I think you need to give people that out. Like, “I know it’s not your intention, but I need you to be part of the solution.”
I find that the most important aspect of this is that, ultimately, you need to be willing to make a change if it doesn’t change. If they’re in control, then you’ll always be the victim. You’re allowing them to set the pace and tone. If you’re in control, you’ll eventually attract people that are like you.
When your mindset is like everybody’s great but the culture is bad, understand that the culture is created by the people in it. You might not want to hear it, but here on Service Drive Revolution, we tell you the truth, even if you don’t want to think that way.
“I seem to be having trouble with repeat customers not wanting to do work and only coming in for warranty or oil changes. This seems to be almost 50% of my clients in a day out of 19 to 20 ROs. Any advice to help change as this is lowering my monthly average?”
I’m gonna try to be as nice as possible here: you’re going into it with the wrong mindset.
All I hear is me, me, me. We’re here to serve and help the customer, not ourselves! Just by the tone of that question, I’m going to guess that you’re projecting all that on your customers.
Serve the customer, and the rest will take care of itself. Every customer is a friend. Make friends. Change the way you’re thinking and your destiny will change.
As always, thanks for your comments and your questions. Remember if you send us a question and we actually read it on the show we’ll send you some swag.
6 Types of Service Advisors That Will KILL Your Department
Let me tell you what I mean by liar: they don’t tell customers what they really need. They don’t check history, so they don’t recommend maintenance that will save customers money in the long run. They don’t recommend everything.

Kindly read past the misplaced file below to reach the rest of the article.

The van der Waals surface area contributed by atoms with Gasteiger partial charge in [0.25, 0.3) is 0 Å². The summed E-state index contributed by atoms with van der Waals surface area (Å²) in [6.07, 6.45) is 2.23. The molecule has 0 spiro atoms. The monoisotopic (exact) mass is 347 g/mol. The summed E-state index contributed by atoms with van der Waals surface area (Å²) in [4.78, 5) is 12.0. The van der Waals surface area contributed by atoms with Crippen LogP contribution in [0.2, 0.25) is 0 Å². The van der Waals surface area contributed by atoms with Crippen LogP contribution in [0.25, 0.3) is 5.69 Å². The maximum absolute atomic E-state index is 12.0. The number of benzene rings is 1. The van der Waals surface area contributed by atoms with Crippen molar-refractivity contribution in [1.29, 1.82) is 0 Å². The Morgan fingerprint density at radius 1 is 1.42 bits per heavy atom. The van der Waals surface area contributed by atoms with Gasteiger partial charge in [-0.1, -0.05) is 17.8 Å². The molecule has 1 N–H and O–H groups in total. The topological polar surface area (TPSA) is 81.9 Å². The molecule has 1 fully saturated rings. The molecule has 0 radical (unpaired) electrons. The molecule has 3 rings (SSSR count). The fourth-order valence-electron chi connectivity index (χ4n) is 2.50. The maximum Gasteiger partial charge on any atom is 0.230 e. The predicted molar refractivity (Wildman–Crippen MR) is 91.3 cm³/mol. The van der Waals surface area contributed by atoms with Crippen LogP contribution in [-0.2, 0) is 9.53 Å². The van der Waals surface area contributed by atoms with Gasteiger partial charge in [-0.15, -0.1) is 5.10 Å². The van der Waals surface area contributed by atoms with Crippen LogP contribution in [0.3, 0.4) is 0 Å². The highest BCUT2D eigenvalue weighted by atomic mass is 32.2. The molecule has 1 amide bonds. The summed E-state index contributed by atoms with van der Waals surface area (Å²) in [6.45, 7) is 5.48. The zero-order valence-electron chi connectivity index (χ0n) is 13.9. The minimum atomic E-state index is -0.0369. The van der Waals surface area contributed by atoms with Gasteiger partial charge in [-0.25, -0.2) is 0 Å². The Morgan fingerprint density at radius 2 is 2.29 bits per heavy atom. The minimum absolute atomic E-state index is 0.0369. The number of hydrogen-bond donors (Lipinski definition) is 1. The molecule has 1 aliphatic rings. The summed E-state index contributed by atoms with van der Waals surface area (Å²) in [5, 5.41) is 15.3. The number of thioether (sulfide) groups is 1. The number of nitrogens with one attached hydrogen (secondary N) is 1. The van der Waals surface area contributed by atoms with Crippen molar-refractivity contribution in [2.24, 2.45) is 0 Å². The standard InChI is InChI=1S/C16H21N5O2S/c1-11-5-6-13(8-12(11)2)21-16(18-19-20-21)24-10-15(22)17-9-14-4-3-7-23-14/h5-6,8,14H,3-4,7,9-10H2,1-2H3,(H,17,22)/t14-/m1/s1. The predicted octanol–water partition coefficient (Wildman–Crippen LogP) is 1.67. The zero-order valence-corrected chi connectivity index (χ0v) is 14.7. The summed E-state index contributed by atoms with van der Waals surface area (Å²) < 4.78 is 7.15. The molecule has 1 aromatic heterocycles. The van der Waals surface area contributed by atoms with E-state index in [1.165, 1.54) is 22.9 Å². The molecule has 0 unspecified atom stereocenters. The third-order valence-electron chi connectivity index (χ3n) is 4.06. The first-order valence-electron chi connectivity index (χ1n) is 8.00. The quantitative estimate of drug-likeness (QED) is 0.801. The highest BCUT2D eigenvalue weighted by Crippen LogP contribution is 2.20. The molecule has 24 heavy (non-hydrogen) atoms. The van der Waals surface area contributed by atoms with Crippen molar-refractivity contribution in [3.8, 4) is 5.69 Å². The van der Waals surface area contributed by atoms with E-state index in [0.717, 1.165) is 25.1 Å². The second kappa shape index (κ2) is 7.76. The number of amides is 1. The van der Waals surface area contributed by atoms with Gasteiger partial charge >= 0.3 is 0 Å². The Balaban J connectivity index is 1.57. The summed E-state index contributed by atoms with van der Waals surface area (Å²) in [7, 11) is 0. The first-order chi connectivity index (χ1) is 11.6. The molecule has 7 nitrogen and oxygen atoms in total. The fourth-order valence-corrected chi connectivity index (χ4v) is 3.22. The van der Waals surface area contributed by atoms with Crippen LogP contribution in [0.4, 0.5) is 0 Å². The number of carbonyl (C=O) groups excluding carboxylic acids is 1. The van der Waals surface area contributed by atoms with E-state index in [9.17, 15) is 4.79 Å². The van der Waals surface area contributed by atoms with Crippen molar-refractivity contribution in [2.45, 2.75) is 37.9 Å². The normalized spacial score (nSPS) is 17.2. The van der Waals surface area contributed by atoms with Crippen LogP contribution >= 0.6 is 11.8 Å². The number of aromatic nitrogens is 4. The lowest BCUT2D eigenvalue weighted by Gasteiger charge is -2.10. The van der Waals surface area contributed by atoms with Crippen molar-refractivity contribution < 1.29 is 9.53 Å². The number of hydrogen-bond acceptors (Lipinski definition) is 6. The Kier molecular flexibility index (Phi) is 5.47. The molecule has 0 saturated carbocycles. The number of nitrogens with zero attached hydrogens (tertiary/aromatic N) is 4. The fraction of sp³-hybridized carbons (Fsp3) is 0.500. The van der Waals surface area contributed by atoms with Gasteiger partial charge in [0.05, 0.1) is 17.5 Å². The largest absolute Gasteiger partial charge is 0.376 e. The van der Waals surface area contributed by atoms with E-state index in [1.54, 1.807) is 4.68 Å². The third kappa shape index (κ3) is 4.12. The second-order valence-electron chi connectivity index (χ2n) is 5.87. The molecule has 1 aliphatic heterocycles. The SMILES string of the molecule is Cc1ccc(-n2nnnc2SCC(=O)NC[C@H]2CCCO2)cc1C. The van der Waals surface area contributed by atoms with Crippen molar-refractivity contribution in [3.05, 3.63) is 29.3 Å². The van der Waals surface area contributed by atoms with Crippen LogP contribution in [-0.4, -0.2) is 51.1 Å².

I remember when I was an advisor and I would have these college students with like an old Volkswagen Jetta and it would need a laundry list of stuff. I’d tell them and they’d cry, then two hours later their dad would call me and give me a credit card.
But a lot of times, they lie. They don’t want that confrontation so they never recommend anything or they cherry pick, but that’s still lying to the customer.
The One Who Can’t See Past Their Own Wallet
So they have their own wallet up in front of them, and they can’t see through their wallet enough to not lie to customers. They’re like, “Well, I wouldn’t spend $1,000 on my car, so I’m not going to recommend it.”
They prejudge the customer by projecting their own unwillingness to spend money.
The Flippers and Jumpers
They jumped from one job to another. They never stay in one service drive and build a clientele because they’re always just chasing the pay plan.
Now, not everyone’s been at it a long time, but you could be there for a month and still have a better mindset than a rookie.
A rookie just doesn’t care about knowing anything or learning everything. It’s just amateur hour constantly.
The definition of a pro is someone who gets paid to do something, and a lot of advisors don’t treat it like a career. They don’t act like professionals.
The Line Cook
You’re acting like a line cook, not a chef. Not that I have anything against actual line cooks, the point I’m making is that you’re just flipping it and moving onto the next one. It’s transaction after transaction, rather than taking the time to nurture a truly great customer experience every time.
Not exactly someone who eats people, but the cannibal is the complete opposite of the liar. This advisor sells customers stuff they don’t need and rips them off. They never really listen or have empathy for the customer. They just sell, sell, sell. They’re not collecting customers, they’re just trying to rip their heads off and eat them for dinner before moving onto the next victim.
Again, thank you everyone for making us the #1 most downloaded show in automotive. Remember to stay safe, wear masks, wash your hands, and come join us over at the new servicedriverevolution.com, where we’ve built a community for Fixed Ops departments everywhere. we’ll see you next time on Service Drive Revolution.